A Sinn Féin TD has told the Dáil it is a “great shame” that Irish people are cutting back on buying food due to rising prices.
Deputy Claire Kerrane tabled a motion in the Dáil last night (Tuesday, May 31) calling on the government to issue targeted financial support for those who are struggling.
The Roscommon-Galway TD suggested a cost-of-living cash payment of €200 for every adult with an income less than €30,000 and €100 for every adult with an income between €30,000 and €60,000.
“We are one of the richest countries on the planet, yet families, workers and others are cutting back on eating,” she said.
“We have to sit back for a second and think about the implications of that. Households, families and workers who are paying their taxes are getting up in the morning and choosing to go without.
“They have no choice but to cut down daily and weekly on eating. That we have reached such a point in this day and age is a great shame,” Kerrane added.
The TD pointed to research from Permanent TSB which found that 62% of people feel they will have to cut back on food spending over the coming year.
The party’s spokesperson for social protection and rural development also noted data from Kantar showing grocery inflation is at its highest level in almost nine years.
Prices in supermarkets have risen by 5.5% in the past 12 months, the largest increase since August 2013. Coinciding with this is a fall in take-home grocery sales of 6.5% in the past 12 weeks.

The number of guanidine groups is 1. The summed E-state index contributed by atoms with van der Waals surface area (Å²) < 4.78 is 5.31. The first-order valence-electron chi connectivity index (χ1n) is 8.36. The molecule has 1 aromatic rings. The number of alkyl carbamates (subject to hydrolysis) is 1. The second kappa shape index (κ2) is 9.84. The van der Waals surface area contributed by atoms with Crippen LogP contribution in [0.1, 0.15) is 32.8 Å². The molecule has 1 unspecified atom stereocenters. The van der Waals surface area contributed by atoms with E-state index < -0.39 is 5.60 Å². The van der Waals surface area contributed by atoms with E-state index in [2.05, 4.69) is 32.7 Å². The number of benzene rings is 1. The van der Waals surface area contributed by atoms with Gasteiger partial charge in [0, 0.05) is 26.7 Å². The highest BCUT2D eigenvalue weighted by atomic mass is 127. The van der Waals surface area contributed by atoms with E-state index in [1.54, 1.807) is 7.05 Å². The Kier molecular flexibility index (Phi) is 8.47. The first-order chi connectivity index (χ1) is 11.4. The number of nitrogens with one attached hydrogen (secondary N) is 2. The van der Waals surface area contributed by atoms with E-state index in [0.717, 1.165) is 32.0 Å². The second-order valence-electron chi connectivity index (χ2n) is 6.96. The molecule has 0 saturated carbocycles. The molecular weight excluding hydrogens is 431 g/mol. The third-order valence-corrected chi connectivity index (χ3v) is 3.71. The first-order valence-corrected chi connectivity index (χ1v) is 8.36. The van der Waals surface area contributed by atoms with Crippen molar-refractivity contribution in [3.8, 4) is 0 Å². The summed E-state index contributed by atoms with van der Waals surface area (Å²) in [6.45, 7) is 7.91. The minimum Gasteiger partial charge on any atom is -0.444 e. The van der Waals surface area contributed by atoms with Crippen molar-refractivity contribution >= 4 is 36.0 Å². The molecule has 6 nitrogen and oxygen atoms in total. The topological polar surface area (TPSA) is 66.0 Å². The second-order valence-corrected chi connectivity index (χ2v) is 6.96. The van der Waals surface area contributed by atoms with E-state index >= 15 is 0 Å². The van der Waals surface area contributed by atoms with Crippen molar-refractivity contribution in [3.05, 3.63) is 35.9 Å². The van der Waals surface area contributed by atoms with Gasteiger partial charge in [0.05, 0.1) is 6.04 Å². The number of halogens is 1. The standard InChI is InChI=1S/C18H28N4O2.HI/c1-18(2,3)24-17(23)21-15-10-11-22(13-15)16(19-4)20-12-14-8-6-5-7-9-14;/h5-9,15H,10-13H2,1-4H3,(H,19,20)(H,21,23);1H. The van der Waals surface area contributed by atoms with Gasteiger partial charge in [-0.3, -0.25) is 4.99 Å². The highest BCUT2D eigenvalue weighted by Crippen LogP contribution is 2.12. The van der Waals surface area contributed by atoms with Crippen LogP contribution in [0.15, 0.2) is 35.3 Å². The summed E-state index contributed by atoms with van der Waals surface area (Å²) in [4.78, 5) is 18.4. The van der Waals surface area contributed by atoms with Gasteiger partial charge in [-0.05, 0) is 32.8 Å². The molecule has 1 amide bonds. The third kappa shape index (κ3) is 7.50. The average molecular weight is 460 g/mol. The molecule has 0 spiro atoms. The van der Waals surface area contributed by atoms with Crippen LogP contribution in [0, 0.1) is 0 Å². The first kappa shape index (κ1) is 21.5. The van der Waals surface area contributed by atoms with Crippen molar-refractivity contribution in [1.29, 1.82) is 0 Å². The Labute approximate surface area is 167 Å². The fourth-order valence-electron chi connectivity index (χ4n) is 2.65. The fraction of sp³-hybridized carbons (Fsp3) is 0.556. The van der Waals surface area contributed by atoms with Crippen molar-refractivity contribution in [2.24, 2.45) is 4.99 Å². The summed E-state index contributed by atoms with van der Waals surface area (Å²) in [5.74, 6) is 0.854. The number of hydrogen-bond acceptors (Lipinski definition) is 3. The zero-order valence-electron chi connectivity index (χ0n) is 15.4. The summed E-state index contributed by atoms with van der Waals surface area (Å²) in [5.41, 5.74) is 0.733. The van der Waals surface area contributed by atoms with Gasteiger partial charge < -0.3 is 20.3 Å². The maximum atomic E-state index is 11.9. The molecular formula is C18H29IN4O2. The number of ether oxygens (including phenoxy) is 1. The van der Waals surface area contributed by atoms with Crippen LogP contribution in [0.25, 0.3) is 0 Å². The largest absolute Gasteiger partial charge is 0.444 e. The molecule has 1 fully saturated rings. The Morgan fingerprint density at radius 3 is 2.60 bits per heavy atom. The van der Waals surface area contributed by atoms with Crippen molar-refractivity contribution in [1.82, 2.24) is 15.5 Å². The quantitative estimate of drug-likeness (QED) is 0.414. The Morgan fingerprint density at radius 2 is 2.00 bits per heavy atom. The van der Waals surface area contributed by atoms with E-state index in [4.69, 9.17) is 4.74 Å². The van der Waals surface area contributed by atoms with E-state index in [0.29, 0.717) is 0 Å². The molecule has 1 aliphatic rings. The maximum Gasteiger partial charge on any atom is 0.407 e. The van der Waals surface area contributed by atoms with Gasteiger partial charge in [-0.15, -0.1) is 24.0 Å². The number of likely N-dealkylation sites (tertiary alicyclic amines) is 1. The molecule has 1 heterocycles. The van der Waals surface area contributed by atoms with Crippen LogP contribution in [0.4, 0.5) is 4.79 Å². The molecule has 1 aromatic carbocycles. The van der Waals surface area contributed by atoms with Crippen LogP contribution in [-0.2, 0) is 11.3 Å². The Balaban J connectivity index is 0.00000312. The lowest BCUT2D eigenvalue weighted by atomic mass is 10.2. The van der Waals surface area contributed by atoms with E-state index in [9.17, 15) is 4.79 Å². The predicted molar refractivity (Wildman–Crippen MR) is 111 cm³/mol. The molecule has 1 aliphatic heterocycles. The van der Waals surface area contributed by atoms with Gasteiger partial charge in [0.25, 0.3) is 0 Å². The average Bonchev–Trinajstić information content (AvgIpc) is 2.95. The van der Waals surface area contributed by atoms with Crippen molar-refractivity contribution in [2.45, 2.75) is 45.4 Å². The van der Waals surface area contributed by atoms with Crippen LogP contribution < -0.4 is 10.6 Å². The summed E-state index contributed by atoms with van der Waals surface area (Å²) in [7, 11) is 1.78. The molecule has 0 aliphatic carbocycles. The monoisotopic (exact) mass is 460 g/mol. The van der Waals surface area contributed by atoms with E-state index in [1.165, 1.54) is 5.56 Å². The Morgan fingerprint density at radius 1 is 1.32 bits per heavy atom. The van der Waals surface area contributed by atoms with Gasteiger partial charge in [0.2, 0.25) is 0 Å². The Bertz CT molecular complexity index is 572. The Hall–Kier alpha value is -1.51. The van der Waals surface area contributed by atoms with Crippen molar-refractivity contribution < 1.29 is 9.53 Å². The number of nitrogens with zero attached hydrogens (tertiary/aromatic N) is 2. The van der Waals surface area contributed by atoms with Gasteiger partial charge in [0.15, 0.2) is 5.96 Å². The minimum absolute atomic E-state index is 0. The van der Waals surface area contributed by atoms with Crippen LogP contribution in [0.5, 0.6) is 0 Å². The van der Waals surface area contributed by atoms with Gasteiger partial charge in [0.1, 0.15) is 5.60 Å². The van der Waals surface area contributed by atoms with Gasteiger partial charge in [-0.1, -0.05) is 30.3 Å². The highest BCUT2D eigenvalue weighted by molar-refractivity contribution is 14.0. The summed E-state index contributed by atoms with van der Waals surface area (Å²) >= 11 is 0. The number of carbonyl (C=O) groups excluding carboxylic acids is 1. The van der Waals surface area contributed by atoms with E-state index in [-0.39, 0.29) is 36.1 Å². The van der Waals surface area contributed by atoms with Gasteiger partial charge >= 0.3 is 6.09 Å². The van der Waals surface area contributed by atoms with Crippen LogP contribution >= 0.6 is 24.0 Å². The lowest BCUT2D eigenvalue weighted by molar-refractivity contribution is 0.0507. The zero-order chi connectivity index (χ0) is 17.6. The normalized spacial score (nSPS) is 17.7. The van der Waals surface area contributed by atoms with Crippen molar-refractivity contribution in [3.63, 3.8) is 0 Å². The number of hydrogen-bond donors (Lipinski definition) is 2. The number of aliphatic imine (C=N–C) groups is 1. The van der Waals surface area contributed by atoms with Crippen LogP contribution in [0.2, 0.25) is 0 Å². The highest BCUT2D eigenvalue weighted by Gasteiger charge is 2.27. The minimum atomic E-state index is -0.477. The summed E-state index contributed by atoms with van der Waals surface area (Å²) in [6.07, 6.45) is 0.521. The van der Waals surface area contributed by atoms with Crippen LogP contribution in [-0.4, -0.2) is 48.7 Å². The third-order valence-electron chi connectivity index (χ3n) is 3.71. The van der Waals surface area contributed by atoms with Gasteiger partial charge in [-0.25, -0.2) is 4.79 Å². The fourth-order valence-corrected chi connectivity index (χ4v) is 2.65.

The TD acknowledged that the government cannot protect everybody from every price increase, but said that it can and should do more.
The Sinn Féin motion also proposed a reduction in childcare fees, along with increasing the minimum wage and social welfare rates.
In response, Minister of State at the Department of Finance, Sean Fleming said that the government would not oppose the motion.
“We are concerned with protecting our people from the severe financial and economic consequences of the recent worldwide spike in inflationary pressure.
“We are all aware that people are finding it harder to make ends meet. All of us in this house, regardless of party affiliation, want to respond as comprehensively as we can,” the minister said.
The Fianna Fáil representative outlined that the government has already brought in measures worth €2.4 billion this year, including a €500 million package to ease the impact of rising costs on households.
“These measures included energy credits, excise and VAT reductions on fuel and energy, the extension of the low VAT rate for tourism and hospitality services, a reduction in the caps on school transport fees for multiple children, maintaining the enhancement of the diesel rebate scheme and reducing public transport fees by 20%,” he said.
The minister noted that the community welfare service already provides discretionary payments on a daily basis to help people with additional costs which they cannot reasonably be expected to meet.
“Future actions should complement these measures and build on the services already in place, rather than set up parallel or duplicate streams of work.
“That is not to say that we believe no further measures are necessary. The government has not been found wanting and will continue to monitor the situation,” Minister Fleming said.